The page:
Can you explain the role of a geriatric care manager and when I need to hire one? My mother is 90 years old and she is forgetful but managing at home. What services can a geriatric care manager provide to me?
Q: Can you explain the role of a geriatric care manager and when I need to hire one? My mother is 90 years old and she is forgetful but managing at home. What services can a geriatric care manager provide to me?
A: A geriatric care manager can provide many roles of assistance to you and to your mother. Your mother is the client.
The geriatric care manager can complete a home assessment to evaluate your mother in her home. The home assessment will include a discussion with your mother and a discussion with you about your concerns, what issues worry you, what you see as problems, and what short- and long-term goals you have for your mother.
This assessment looks at your mother's ability to care for herself, services that your mother may be eligible for in the community, home safety evaluation, financial and psychosocial issues, as well as short- and long-term goals. A written report will be provided to you and your mother following the visit. Included in the report will be the assessment.
After the written report (care plan) there is time for a discussion on how to proceed. You can take the report and follow up, or the geriatric care manager can proceed with implementing the care plan. When hiring a geriatric care manager, it is important that you interview the potential manager by phone or in person and ask about their credentials. Currently, geriatric care managers must be certified. Also ask about rates, and who provides the service (i.e. social worker, nurse or other degreed person).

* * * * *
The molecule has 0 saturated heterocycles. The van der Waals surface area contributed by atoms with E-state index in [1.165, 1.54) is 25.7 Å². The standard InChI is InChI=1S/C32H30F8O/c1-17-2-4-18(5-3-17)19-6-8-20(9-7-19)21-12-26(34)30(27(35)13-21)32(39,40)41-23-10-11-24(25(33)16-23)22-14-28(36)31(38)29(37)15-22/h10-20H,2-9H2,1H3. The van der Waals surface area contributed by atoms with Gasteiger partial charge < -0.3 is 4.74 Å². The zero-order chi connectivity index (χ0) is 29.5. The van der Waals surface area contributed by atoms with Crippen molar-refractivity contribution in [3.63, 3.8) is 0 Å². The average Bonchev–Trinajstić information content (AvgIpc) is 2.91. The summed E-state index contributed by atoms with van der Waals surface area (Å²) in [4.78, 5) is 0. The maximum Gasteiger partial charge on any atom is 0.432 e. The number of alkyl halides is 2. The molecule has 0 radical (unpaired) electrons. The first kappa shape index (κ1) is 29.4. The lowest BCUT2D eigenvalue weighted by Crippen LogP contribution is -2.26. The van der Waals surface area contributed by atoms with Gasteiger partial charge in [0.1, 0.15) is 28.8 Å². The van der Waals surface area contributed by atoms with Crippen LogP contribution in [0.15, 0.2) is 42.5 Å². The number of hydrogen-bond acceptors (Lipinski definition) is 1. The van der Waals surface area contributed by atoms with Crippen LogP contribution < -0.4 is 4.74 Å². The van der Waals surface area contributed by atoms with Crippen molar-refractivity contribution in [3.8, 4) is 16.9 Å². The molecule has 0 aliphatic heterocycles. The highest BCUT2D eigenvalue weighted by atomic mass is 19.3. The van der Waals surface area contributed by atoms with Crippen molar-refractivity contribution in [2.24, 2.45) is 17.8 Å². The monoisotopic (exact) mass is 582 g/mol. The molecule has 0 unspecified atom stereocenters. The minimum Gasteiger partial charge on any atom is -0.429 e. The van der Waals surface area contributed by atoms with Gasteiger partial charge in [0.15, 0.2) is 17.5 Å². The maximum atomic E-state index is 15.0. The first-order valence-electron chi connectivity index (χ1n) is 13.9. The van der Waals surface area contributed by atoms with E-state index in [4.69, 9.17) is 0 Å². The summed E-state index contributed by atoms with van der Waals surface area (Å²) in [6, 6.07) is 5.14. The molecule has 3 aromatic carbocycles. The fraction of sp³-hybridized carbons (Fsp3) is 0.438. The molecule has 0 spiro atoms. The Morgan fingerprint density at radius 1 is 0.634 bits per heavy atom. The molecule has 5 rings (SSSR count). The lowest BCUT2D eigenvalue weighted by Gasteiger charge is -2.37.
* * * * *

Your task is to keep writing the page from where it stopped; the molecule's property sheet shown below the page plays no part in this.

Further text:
Q: My uncle is in the hospital with dehydration. At home I noticed he was just getting weaker. Is he eligible for services at home or does he require a rehabilitation center to get stronger?
A: Services such as physical therapy, occupational therapy and nursing can be brought into the home. The physician at the hospital would order the services for the home. An agency such as the Visiting Nurse Association would come into the home the day following discharge for a home assessment. In that home assessment the nurse would determine the number of hours per week/number of days per week that services are needed. Many times, services are three to four times per week. Your uncle would still be on his own most of the day.
If your uncle went to a rehabilitation center (sometimes rehabilitation can take place in a nursing home) then he would receive therapy approximately five to seven times per week, nursing care 24/7, a nursing aide to assist with personal care and all his meals would be prepared. Medicare will cover for short-term rehabilitation as long as your uncle was admitted to the hospital and had three midnights in the hospital.
The length of stay in the rehabilitation center would be determined by the progress your uncle makes. He is eligible for up to 100 days paid by Medicare, as long as he continues to require skilled care. Skilled care is defined by requiring therapy and or nursing care. Keep in mind if your uncle declines therapy three days in a row, Medicare will stop coverage unless he has a medical need that will allow the facility to bill under Medicare.
Talk with the case manager at the hospital who can assist in finding a rehabilitation center or contact a geriatric care manager who can provide you with additional information on rehabilitation units.
ElderCare Resource Services is a partnership of geriatric nurses and social workers that helps families to investigate, assess and recommend medical and non-medical care and resources for seniors.
Send questions to SeniorSavvy@ElderCareResourceServices.com or ElderCare Resources Inc., 29 Gano Road, Marlborough, MA 01752, or call them at 508-879-7008.